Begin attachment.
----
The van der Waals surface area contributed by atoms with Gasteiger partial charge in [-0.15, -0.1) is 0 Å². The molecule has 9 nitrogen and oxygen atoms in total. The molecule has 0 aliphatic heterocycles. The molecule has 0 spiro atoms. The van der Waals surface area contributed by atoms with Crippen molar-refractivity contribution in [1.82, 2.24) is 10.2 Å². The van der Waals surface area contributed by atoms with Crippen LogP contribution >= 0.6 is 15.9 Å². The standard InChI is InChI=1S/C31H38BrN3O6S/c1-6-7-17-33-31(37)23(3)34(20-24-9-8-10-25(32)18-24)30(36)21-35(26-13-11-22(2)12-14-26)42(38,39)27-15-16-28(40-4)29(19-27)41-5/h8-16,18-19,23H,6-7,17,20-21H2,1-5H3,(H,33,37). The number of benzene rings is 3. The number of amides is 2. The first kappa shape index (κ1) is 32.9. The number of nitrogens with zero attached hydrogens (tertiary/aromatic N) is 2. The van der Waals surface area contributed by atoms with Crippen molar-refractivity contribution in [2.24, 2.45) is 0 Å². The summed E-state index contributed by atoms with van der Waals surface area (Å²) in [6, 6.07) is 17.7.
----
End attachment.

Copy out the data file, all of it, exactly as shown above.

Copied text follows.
The van der Waals surface area contributed by atoms with Gasteiger partial charge in [-0.15, -0.1) is 0 Å². The molecule has 9 nitrogen and oxygen atoms in total. The molecule has 0 aliphatic heterocycles. The molecule has 0 spiro atoms. The van der Waals surface area contributed by atoms with Crippen molar-refractivity contribution in [1.82, 2.24) is 10.2 Å². The van der Waals surface area contributed by atoms with Crippen LogP contribution >= 0.6 is 15.9 Å². The standard InChI is InChI=1S/C31H38BrN3O6S/c1-6-7-17-33-31(37)23(3)34(20-24-9-8-10-25(32)18-24)30(36)21-35(26-13-11-22(2)12-14-26)42(38,39)27-15-16-28(40-4)29(19-27)41-5/h8-16,18-19,23H,6-7,17,20-21H2,1-5H3,(H,33,37). The number of benzene rings is 3. The number of amides is 2. The first kappa shape index (κ1) is 32.9. The number of nitrogens with zero attached hydrogens (tertiary/aromatic N) is 2. The van der Waals surface area contributed by atoms with Crippen molar-refractivity contribution in [2.24, 2.45) is 0 Å². The summed E-state index contributed by atoms with van der Waals surface area (Å²) in [6, 6.07) is 17.7.